Jacob Silverman

  • All-Consuming Interests

    Circa August 1993, in a museum in the Netherlands, I had what Adam, the narrator of Ben Lerner’s Leaving the Atocha Station, skeptically calls “a profound experience of art,” something riveting and unselfconscious. (Adam has only experienced the absence of a profound experience of art, and he doesn’t believe that anyone else he knows has really been “changed” by a poem or song, either.) I was eight years old, intensely serious, receiving steady doses of cold medication and family Holocaust lore during my first trip out of the US. In a museum gift shop, I spied a print of a woman sitting in a

  • Innovators Abroad

    WALTER ISAACSON is America’s leading chronicler of Great Men—or “geniuses,” as his publisher describes them in a PR note accompanying his latest book, The Innovators. A former editor in chief of Time, which made its name by designating Great Men (and very occasionally Women) “People of the Year,” Isaacson specializes in expansive, solidly researched middlebrow histories, the kind that appear under your father’s Christmas tree or on a talk-show host’s desk. Benjamin Franklin, Albert Einstein, Henry Kissinger, and Steve Jobs have all received the Isaacson treatment, with a handful of others coming

  • culture October 18, 2012

    Drugs without the Hot Air by David Nutt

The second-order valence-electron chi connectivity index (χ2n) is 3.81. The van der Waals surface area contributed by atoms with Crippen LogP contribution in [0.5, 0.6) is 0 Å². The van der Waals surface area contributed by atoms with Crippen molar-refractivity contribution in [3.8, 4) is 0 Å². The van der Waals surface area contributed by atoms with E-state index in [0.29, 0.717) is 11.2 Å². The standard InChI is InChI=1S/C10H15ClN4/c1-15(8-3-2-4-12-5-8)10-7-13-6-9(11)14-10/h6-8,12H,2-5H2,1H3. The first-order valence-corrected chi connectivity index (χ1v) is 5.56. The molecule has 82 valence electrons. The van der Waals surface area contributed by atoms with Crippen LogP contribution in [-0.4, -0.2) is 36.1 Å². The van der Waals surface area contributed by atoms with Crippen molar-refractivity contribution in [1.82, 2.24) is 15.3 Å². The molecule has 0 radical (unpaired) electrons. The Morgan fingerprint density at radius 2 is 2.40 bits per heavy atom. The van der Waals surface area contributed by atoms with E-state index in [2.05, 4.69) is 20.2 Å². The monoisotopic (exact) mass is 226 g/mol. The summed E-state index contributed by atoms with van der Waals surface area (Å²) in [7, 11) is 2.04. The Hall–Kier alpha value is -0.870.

In 2009, David Nutt, a neuropsychopharmacologist who served as chair of Britain's Advisory Council on the Misuse of Drugs (ACMD), published a paper in a medical journal that offered a provocative thesis: horseback riding, he wrote, was more dangerous than taking ecstasy. Examining the two activities across a range of metrics, Nutt estimated that every 10,000th ecstasy pill leads to an “adverse event,” while a rider is injured every 350th episode.

    The story went viral and the details of Nutt's analysis were lost in the ensuing media tempest. His own organization tried to distance itself from

  • culture August 21, 2012

    Journalism by Joe Sacco

    Joe Sacco is Art Spiegelman with a passport, or Jon Lee Anderson with a sketchpad. Sacco's “comics journalism”—intensively researched and reported stories told through text and illustrations—are deeply humane, disturbing portraits of war, oppression, and sectarian tension. Since turning his attention abroad in the late ’80s, Sacco has produced articles and books about the Middle East, South Asia, and elsewhere that rival the reporting of most top-flight foreign correspondents. His work, moreover, is a reminder of the hidebound nature of much international reporting, and of the potential for

  • culture August 06, 2012

    Against Enthusiasm

    The writer Emma Straub has 9,192 Twitter followers. That might seem like a lot for an author whose first novel, Laura Lamont’s Life in Pictures, hasn’t even come out yet. But Emma Straub is really good at Twitter. She’s funny and charming and evinces great enthusiasm for the books and stories of the fellow authors and critics in her social sphere. Outside of Twitter, Straub writes for many bookish publications, she's the daughter of the novelist Peter Straub, and she runs a small design outfit with her husband that's made posters for everyone from Passion Pit to Jonathan Lethem.